Panasonic Lumix GX7 Price in India
Panasonic Lumix GX7 Rating 0100
Our VerdictThe Panasonic Lumix GX7 is a mirrorless camera with a 16 megapixel Micro Four Thirds sensor, which may not sound very impressive, but what it does have is a number of really great tweaks and features. The camera is designed with serious enthusiasts in mind, yet, is simple enough for even an amateur to pick up and shoot with. It has great image quality, good video, but there are areas where it tends to falter.
- Lots of customizable buttons
- Conveniently placed dials
- Very relaible touch AF
- Low Light AF is noticeably slower
- High ISO performance was a slight let-down
Panasonic Lumix GX7: Detailed Review
Panasonic was the first company to usher in the mirrorless camera system into the consumer market and since that fateful day in 2008, there has been no looking back for the company. Since then, it has introduced a number of new cameras, in four distinct product lines, bringing some incredible innovations to the table. The latest addition to the portfolio is the GX7 that takes a lot from its predecessors and brings a few new tricks of its own to the table. But are impressive specifications enough to justify the somewhat hefty price tag on the GX7? Read on to find out.
Build and Ergonomics
The Panasonic Lumix GX7 is by no means a compact camera, given that it is a little over 2 inches thick and about 4.8 inches long. The width gets slightly exaggerated thanks to the generous front grip and the electronic view finder, but in all its glory, the GX7 doesn’t feel obese. In fact, despite weighing in at 402 grams, the GX7 is an incredibly well balanced camera, with most of the weight bias being towards the front (because of the lens) but when held in the hand, the right grip tends to balance out any bias.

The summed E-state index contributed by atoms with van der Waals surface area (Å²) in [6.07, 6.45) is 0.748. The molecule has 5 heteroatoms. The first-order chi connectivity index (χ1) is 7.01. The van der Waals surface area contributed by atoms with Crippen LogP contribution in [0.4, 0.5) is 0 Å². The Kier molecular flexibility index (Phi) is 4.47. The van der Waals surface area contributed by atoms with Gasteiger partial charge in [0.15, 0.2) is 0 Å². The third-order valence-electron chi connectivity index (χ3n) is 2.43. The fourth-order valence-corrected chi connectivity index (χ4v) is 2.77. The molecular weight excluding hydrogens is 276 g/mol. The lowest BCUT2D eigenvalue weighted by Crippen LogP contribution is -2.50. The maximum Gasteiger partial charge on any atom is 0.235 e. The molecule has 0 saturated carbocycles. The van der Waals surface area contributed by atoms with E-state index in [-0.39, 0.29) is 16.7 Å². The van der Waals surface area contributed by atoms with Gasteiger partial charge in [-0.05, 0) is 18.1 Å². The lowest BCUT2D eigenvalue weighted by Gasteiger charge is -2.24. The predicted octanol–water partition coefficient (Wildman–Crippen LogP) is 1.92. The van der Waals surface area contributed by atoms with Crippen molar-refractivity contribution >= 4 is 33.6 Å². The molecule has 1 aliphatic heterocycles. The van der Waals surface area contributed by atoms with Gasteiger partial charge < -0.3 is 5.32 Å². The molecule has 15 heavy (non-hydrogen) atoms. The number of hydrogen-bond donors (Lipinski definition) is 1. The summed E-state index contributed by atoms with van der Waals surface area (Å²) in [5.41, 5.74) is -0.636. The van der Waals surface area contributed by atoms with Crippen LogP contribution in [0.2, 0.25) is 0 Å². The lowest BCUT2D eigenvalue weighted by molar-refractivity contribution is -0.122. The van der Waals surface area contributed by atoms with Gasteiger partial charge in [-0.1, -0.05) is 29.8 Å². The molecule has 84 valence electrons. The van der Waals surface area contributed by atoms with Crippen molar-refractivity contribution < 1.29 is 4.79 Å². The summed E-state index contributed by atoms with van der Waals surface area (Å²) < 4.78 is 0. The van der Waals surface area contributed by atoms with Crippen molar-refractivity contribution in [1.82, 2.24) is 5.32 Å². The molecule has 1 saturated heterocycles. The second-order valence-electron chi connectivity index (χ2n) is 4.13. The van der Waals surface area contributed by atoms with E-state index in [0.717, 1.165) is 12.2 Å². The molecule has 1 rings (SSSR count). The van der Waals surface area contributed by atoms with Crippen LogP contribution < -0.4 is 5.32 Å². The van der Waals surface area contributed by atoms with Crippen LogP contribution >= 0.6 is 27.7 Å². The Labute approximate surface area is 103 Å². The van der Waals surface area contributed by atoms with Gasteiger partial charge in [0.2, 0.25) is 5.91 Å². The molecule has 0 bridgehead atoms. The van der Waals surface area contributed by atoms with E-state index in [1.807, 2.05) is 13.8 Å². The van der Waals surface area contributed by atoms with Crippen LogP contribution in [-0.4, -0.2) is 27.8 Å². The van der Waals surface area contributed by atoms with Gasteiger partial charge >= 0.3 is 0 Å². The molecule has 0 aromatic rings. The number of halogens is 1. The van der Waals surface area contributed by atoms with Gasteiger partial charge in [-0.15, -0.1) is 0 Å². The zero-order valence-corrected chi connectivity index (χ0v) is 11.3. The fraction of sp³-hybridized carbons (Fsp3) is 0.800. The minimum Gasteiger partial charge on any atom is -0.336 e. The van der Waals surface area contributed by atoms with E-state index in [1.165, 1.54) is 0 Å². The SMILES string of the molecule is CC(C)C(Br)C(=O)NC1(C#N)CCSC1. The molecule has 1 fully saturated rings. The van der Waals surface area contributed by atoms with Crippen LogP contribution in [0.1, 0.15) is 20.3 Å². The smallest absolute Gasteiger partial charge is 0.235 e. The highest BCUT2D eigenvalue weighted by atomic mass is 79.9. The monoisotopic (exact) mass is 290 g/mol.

The construction of the GX7 is part plastic and part metal, but it’s rather difficult to tell where one ends and the other begins. The front gets taken up mostly by the generous rubber grip, which is better than what we’ve seen in most mirrorless cameras. The rest of the front gets taken up mostly by whatever lens you may attach to the camera, leaving just a finger’s breadth worth of space on the extreme left, where the lens release button sits.
The top of the camera houses a dial, inside which sits the shutter button. Next to this is the mode dial and under the mode dial is a physical on/off switch that goes right to left. We actually really like this little lever for turning the camera on and off as this means we don’t have to deal with any accidental instances of the camera coming to life, which can happen when you have the tradition press-button. The other really intuitive thing Panasonic has done is that it has included a proper dial around the shutter button, where you’d normally find a zoom toggle (in point and shoot cameras) or a power toggle (in DSLRs). The placement is so convenient that the finger naturally reaches for it anytime we need to change any setting, which is excellent if you’re trying to shave even the tiniest of milliseconds in your shooting.
A clutter-free top with minimal, but very useful set of dials and buttons
The back of the camera is adorned with the important stuff, a four way button configuration (which is not a dial) along with five buttons around it. Three of these are Fn buttons which can have various functions mapped to them, bringing the convenience of access right to your fingertips. The other is for playback and the fifth toggles between various display modes (LCD, Viewfinder only, Eye sensor). At the top of the back panel is a very neat little toggle switch that allows you to switch between AF and MF with a button in the middle to lock AF. Lastly, towards the center (placed under the hotshoe) is a Fn 4 button that engages the viewfinder and a switch to pop up the flash. The buttons on the LX7 are many in number and are just a little smaller than we’d like them to be, but they’re still easily accessible and spaced well apart so you don’t accidentally hit the wrong button.